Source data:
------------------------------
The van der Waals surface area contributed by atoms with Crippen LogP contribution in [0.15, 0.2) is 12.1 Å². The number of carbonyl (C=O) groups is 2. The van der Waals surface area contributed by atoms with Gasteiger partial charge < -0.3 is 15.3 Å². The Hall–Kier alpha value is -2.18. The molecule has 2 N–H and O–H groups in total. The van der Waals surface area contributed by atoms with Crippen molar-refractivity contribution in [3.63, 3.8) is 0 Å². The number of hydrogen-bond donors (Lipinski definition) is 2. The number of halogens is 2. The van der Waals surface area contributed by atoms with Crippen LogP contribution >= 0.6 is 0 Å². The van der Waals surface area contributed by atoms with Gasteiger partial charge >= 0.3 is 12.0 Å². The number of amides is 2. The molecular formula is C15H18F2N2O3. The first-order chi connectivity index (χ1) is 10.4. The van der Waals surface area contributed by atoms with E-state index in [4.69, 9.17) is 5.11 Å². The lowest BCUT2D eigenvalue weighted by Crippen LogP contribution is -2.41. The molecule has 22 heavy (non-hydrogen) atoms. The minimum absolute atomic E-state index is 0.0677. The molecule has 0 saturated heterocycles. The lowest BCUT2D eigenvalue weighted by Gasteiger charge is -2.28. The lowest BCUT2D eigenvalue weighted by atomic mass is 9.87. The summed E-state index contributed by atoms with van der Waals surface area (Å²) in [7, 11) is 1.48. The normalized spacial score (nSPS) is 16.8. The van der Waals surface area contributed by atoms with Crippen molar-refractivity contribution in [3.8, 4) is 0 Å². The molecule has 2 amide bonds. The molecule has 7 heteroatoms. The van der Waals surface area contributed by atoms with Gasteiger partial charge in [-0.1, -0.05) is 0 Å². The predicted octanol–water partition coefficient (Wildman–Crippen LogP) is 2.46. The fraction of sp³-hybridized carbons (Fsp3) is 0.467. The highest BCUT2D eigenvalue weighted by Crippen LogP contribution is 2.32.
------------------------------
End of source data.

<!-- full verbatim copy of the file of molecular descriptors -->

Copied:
The van der Waals surface area contributed by atoms with Crippen LogP contribution in [0.15, 0.2) is 12.1 Å². The number of carbonyl (C=O) groups is 2. The van der Waals surface area contributed by atoms with Gasteiger partial charge < -0.3 is 15.3 Å². The Hall–Kier alpha value is -2.18. The molecule has 2 N–H and O–H groups in total. The van der Waals surface area contributed by atoms with Crippen molar-refractivity contribution in [3.63, 3.8) is 0 Å². The number of hydrogen-bond donors (Lipinski definition) is 2. The number of halogens is 2. The van der Waals surface area contributed by atoms with Crippen LogP contribution >= 0.6 is 0 Å². The van der Waals surface area contributed by atoms with Gasteiger partial charge >= 0.3 is 12.0 Å². The number of amides is 2. The molecular formula is C15H18F2N2O3. The first-order chi connectivity index (χ1) is 10.4. The van der Waals surface area contributed by atoms with E-state index in [4.69, 9.17) is 5.11 Å². The lowest BCUT2D eigenvalue weighted by Crippen LogP contribution is -2.41. The molecule has 22 heavy (non-hydrogen) atoms. The minimum absolute atomic E-state index is 0.0677. The molecule has 0 saturated heterocycles. The lowest BCUT2D eigenvalue weighted by Gasteiger charge is -2.28. The lowest BCUT2D eigenvalue weighted by atomic mass is 9.87. The summed E-state index contributed by atoms with van der Waals surface area (Å²) in [7, 11) is 1.48. The normalized spacial score (nSPS) is 16.8. The van der Waals surface area contributed by atoms with Crippen molar-refractivity contribution in [3.8, 4) is 0 Å². The molecule has 2 amide bonds. The molecule has 7 heteroatoms. The van der Waals surface area contributed by atoms with Gasteiger partial charge in [-0.1, -0.05) is 0 Å². The predicted octanol–water partition coefficient (Wildman–Crippen LogP) is 2.46. The fraction of sp³-hybridized carbons (Fsp3) is 0.467. The highest BCUT2D eigenvalue weighted by Crippen LogP contribution is 2.32.